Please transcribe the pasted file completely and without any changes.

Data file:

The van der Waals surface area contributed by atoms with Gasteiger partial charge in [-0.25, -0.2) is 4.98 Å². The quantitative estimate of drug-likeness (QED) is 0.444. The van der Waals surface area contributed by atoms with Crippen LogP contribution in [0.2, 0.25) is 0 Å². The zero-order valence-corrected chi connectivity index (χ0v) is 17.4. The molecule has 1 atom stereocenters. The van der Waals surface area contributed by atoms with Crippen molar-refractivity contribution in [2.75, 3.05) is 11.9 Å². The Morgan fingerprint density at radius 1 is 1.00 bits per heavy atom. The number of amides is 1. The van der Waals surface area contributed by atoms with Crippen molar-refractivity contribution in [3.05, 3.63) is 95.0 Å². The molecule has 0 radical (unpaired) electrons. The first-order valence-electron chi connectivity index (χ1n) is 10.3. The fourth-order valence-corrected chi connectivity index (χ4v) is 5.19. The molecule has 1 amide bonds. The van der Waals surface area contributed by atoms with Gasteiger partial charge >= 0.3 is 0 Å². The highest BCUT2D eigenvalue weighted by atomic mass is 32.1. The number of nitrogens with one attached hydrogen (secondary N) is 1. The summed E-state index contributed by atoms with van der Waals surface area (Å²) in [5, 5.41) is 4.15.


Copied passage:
The van der Waals surface area contributed by atoms with Gasteiger partial charge in [-0.25, -0.2) is 4.98 Å². The quantitative estimate of drug-likeness (QED) is 0.444. The van der Waals surface area contributed by atoms with Crippen LogP contribution in [0.2, 0.25) is 0 Å². The zero-order valence-corrected chi connectivity index (χ0v) is 17.4. The molecule has 1 atom stereocenters. The van der Waals surface area contributed by atoms with Crippen molar-refractivity contribution in [2.75, 3.05) is 11.9 Å². The Morgan fingerprint density at radius 1 is 1.00 bits per heavy atom. The number of amides is 1. The van der Waals surface area contributed by atoms with Crippen molar-refractivity contribution in [3.05, 3.63) is 95.0 Å². The molecule has 0 radical (unpaired) electrons. The first-order valence-electron chi connectivity index (χ1n) is 10.3. The fourth-order valence-corrected chi connectivity index (χ4v) is 5.19. The molecule has 1 amide bonds. The van der Waals surface area contributed by atoms with Gasteiger partial charge >= 0.3 is 0 Å². The highest BCUT2D eigenvalue weighted by atomic mass is 32.1. The number of nitrogens with one attached hydrogen (secondary N) is 1. The summed E-state index contributed by atoms with van der Waals surface area (Å²) in [5, 5.41) is 4.15.